And then the stars stepped forth
and held up their appointed
fires –
those hot, hard
watchmen of the night.

by mary oliver

(image and info posted with the permission of Geoffrey Gorman)


David Bowie Audi Ad 1990's

“Never mind the stares – If I’m going to do something that could be provocative or artistically relevant, I have to be prepared to put myself in a place where I feel unsafe, not completely in control. I have no fear of failure whatsoever, because often out of that uncertainty something is salvaged, something that is worthwhile comes about. There is no progress without failure. And each failure is a lesson learned. Unnecessary failures are the ones where an artist tries to second guess an audience’s taste, and little comes out of that situation except a kind of inward humiliation”. David Bowie (1947-2016) R.I.P & Thanks for the great music.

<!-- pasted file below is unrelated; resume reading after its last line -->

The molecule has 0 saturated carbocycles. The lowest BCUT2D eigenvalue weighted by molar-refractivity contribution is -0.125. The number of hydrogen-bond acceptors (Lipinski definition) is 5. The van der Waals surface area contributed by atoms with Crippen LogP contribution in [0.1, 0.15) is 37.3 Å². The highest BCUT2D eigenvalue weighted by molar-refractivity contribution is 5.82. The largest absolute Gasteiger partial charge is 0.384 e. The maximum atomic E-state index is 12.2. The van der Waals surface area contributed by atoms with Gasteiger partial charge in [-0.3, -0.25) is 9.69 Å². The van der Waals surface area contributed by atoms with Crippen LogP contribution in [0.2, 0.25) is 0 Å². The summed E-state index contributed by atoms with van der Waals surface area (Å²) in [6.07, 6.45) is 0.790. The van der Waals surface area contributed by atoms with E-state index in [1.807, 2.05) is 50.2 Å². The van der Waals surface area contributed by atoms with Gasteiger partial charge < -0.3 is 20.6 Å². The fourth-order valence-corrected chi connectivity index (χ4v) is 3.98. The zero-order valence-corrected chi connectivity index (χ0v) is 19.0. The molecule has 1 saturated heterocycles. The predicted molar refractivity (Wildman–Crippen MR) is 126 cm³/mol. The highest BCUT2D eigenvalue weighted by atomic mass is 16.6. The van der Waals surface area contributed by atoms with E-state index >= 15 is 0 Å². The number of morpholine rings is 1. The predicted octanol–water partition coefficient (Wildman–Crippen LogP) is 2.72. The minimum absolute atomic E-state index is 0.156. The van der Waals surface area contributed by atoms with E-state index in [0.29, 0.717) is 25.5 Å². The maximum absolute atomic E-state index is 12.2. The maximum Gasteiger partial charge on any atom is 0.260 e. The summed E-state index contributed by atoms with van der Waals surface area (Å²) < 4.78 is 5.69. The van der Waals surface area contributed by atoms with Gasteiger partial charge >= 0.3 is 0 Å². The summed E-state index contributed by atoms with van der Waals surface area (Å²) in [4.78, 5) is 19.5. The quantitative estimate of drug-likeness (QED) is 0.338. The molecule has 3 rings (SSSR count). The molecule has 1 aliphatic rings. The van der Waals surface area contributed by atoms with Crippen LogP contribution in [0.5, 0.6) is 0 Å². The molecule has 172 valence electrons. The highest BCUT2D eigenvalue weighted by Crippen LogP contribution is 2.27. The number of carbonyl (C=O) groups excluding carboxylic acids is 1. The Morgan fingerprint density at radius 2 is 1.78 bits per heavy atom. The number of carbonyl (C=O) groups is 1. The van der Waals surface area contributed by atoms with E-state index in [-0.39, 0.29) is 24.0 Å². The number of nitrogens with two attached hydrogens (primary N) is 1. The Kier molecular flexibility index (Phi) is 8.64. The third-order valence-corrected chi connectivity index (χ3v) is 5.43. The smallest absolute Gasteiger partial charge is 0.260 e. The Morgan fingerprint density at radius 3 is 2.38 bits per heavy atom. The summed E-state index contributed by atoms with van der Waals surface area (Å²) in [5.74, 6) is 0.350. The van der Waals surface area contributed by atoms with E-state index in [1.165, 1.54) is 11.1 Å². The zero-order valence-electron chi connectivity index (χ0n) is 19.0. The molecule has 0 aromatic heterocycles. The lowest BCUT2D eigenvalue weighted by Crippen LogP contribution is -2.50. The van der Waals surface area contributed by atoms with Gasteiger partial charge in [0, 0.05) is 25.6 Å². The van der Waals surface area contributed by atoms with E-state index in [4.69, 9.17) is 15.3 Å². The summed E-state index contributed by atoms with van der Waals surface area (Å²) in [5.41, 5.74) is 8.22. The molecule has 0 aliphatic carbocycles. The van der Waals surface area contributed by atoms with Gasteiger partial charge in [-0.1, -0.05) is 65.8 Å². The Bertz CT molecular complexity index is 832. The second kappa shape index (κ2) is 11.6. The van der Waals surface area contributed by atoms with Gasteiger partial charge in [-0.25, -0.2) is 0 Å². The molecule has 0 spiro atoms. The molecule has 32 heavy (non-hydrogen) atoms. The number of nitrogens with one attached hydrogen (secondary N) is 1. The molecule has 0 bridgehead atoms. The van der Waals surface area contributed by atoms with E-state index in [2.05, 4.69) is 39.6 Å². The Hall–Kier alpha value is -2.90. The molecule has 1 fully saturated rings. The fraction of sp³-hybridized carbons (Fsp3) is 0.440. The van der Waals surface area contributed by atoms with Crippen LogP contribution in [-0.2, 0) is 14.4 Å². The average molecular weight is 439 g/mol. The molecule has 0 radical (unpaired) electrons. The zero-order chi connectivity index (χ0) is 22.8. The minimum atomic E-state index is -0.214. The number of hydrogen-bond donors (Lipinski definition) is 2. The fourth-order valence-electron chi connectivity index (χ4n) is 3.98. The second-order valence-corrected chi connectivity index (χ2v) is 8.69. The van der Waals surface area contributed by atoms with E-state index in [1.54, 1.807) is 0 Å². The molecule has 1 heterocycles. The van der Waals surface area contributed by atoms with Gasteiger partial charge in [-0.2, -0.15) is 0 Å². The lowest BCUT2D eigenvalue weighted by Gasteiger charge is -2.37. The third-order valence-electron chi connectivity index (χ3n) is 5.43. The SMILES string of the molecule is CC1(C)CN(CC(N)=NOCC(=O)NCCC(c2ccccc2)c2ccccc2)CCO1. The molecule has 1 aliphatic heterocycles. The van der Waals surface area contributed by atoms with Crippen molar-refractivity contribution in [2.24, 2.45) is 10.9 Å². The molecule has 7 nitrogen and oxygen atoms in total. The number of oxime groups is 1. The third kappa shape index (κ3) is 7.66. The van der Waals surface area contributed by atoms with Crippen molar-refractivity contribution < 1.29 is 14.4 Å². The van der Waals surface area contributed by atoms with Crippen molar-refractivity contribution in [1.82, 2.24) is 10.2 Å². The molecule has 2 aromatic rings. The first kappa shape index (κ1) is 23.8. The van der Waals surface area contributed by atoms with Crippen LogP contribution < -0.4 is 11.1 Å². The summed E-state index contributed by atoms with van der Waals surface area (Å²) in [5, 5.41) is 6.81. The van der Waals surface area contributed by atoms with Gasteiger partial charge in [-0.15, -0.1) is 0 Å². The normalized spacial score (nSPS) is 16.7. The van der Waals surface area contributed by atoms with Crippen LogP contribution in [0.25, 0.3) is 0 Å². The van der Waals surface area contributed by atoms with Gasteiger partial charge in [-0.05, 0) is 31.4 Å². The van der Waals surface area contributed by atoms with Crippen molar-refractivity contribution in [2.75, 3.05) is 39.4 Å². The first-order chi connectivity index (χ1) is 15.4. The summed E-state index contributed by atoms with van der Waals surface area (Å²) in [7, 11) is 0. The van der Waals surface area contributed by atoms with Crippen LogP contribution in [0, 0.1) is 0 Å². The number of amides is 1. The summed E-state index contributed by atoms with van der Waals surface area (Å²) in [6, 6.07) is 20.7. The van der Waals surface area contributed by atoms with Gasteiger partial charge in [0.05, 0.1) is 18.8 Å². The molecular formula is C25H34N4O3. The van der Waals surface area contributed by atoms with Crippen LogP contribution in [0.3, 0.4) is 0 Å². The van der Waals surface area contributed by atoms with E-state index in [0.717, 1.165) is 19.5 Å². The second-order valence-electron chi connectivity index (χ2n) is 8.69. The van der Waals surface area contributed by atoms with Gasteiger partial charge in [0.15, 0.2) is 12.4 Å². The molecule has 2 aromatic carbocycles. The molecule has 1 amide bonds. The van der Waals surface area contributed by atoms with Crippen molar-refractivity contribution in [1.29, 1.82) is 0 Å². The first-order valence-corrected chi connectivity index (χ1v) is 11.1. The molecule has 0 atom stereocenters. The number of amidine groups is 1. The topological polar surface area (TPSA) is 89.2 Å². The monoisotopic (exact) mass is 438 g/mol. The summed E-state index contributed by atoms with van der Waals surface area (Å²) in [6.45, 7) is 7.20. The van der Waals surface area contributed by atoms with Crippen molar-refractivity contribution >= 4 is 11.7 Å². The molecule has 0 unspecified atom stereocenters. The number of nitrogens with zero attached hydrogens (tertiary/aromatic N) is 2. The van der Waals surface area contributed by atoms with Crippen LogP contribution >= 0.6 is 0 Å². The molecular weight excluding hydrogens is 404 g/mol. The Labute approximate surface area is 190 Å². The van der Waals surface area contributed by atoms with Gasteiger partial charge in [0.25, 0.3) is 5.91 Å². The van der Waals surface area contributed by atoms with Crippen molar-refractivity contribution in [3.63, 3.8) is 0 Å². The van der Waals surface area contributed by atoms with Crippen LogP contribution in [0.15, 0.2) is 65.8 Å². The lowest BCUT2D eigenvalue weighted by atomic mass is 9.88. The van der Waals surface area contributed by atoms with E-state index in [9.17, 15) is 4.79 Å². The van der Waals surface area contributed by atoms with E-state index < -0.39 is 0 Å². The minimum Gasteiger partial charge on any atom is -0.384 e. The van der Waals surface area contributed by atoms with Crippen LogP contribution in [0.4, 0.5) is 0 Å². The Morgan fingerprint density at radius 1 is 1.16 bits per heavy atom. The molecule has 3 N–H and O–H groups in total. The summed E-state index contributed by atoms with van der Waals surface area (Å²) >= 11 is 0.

I began listening to David Bowie around age 15 (1973!). He enabled me to understand the important conceptual relationship between the “artist persona” and the creative results, whether it be manifested in music, painting or any number of other mediums. He also demonstrated that art transcends gender, and for me this promoted an open-mindedness toward others regardless of my perceived levels of their masculinity or femininity. Looking back, I think this was a unique perspective for a teenage southern male to have at the time. I have referred to this passage in my workshops for many years now. I think it emphasizes the importance of a developing artist to be willing to confront fear, fail in their efforts, and to never submit to prioritizing the pleasing of others over the weight of being self-fulfilled by your efforts.